The original aircraft in question was the CAC Wirraway, a well built 2 seater much like a Harvard or Texan. It was however pre-war in design, not much more than an advanced trainer...the few that came up against the Japanese found out the hard way that it was obsolete. They still bravely served mainly on convoy patrols and saw service up until 1943.
Anyway,...along comes the genius of Wackett, who through his clever initial licencing of the Wirraways construction, allowed him to modify the design totally as he pleased! Using the complete wing, landing gear and tail unit, he mated these to an entirely new fuselage with a reliable, light and relatively powerful Pratt and Whitney 1200hp Twin Wasp. This of course was how they achieved the rapid development/turn around time, yet I truly believe it was a master stroke ( Which is why your comment on the Mustang spiked my memory).
The Boomerang had a superb rate of climb, was highly manourable, tough and well loved and remembered by the pilots who flew the type. It was also well armed with 4 Browning and 2 Hispano cannon, so all in all a very tidy little and useful plane. The only reason they were replaced was that the Mark 8 Spits became available yet they stayed in production until early 1945. There is only one Boomerang left and fortunately for me I have had the pleasure of seeing it do it stuff at the Caboolture Airshow, near Brisbane. many accounts say that it is still in a museum, but they restored it back to flying condition in the late 90's. I even have some photos of it and have had the exciting experience of touching the flight controls ( Wasn't allowed to climb into the cockpit though...!) When I transfer them to digital copies, I will post them for you. One could even say that it was an underused weapon of WWII as well!, Again,...cheers!, glad to have found this sight!, "The Roo"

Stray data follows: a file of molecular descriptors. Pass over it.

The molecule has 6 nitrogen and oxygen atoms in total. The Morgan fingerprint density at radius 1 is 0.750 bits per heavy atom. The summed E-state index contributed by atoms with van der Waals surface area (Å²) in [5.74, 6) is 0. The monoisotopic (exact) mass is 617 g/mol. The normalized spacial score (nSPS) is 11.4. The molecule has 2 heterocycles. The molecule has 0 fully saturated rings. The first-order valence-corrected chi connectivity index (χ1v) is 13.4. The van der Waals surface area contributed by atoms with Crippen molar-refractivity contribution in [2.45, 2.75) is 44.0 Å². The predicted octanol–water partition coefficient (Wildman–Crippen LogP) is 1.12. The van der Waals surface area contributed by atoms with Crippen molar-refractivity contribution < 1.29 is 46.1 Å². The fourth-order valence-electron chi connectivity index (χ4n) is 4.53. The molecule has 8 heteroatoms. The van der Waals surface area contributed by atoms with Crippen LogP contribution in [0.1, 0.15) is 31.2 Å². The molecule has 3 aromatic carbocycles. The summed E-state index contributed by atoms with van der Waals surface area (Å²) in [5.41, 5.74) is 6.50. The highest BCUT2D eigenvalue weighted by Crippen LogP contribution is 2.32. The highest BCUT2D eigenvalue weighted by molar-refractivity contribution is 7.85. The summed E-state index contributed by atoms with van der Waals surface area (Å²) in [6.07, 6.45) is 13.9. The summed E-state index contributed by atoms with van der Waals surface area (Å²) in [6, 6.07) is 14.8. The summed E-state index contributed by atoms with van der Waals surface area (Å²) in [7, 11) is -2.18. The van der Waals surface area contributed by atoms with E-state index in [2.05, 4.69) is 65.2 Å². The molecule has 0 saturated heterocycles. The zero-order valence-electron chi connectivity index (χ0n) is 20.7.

November 25th, 2011  
Sean the flying kangaroo
Oh, by the way she is called "Mulligan's Ghost", and she whistles through the air, makes the hair stand up on my arms...really!
November 25th, 2011  
The Boomerang is an excellent example of what common sense can achieve that comittees, brass and huge budgets can't.
It is a shame that Britain used Australian servicemen, but left it unarmed. Australia was extremely lucky that Japan did not invade it and that it attacked the US.
It is remarkable that a country with a small population and limited industry had to develop and manufacture its own modern fighter with an AMerican engine, while the huge British Industry was still producing Swordfish and huge quantities of 4 engine bombers to kill civilians and British crews.
By the way, after the Fairey Battle's dismal failure and losing hundreds of crewmen as a bomber the British turned it into a naval fighter, the Fulmar and made 600 of them! A waste of good Merlin engines, millions of dollars and men.
November 26th, 2011  
Sean the flying kangaroo
And...the Fulmar was another "dog" of kite in my eyes...another silly design that was dictated by a ridiculous set of navy requirements.